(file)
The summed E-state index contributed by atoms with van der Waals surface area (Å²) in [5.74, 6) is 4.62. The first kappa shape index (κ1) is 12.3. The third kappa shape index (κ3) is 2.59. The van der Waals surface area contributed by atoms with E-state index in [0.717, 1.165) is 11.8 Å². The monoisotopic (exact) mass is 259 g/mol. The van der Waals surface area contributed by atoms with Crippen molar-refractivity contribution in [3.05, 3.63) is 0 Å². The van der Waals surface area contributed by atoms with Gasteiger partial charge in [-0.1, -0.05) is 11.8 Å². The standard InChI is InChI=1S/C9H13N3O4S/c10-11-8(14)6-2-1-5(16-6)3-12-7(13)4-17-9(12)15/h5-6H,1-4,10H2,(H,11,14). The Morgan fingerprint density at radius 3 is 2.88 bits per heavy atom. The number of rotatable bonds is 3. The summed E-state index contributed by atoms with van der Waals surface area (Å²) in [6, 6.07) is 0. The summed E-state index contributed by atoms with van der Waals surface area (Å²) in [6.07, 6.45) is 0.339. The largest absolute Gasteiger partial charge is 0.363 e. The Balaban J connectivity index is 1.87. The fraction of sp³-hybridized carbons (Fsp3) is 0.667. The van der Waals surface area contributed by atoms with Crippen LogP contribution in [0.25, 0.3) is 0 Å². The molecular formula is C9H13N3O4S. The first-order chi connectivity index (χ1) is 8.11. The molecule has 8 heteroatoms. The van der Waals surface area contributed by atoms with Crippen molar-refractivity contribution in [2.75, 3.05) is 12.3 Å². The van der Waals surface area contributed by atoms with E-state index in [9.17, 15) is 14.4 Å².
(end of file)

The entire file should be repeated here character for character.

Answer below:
The summed E-state index contributed by atoms with van der Waals surface area (Å²) in [5.74, 6) is 4.62. The first kappa shape index (κ1) is 12.3. The third kappa shape index (κ3) is 2.59. The van der Waals surface area contributed by atoms with E-state index in [0.717, 1.165) is 11.8 Å². The monoisotopic (exact) mass is 259 g/mol. The van der Waals surface area contributed by atoms with Crippen molar-refractivity contribution in [3.05, 3.63) is 0 Å². The van der Waals surface area contributed by atoms with Gasteiger partial charge in [-0.1, -0.05) is 11.8 Å². The standard InChI is InChI=1S/C9H13N3O4S/c10-11-8(14)6-2-1-5(16-6)3-12-7(13)4-17-9(12)15/h5-6H,1-4,10H2,(H,11,14). The Morgan fingerprint density at radius 3 is 2.88 bits per heavy atom. The number of rotatable bonds is 3. The summed E-state index contributed by atoms with van der Waals surface area (Å²) in [6, 6.07) is 0. The summed E-state index contributed by atoms with van der Waals surface area (Å²) in [6.07, 6.45) is 0.339. The largest absolute Gasteiger partial charge is 0.363 e. The Balaban J connectivity index is 1.87. The fraction of sp³-hybridized carbons (Fsp3) is 0.667. The van der Waals surface area contributed by atoms with Crippen LogP contribution in [0.25, 0.3) is 0 Å². The molecular formula is C9H13N3O4S. The first-order chi connectivity index (χ1) is 8.11. The molecule has 8 heteroatoms. The van der Waals surface area contributed by atoms with Crippen molar-refractivity contribution in [2.75, 3.05) is 12.3 Å². The van der Waals surface area contributed by atoms with E-state index in [9.17, 15) is 14.4 Å².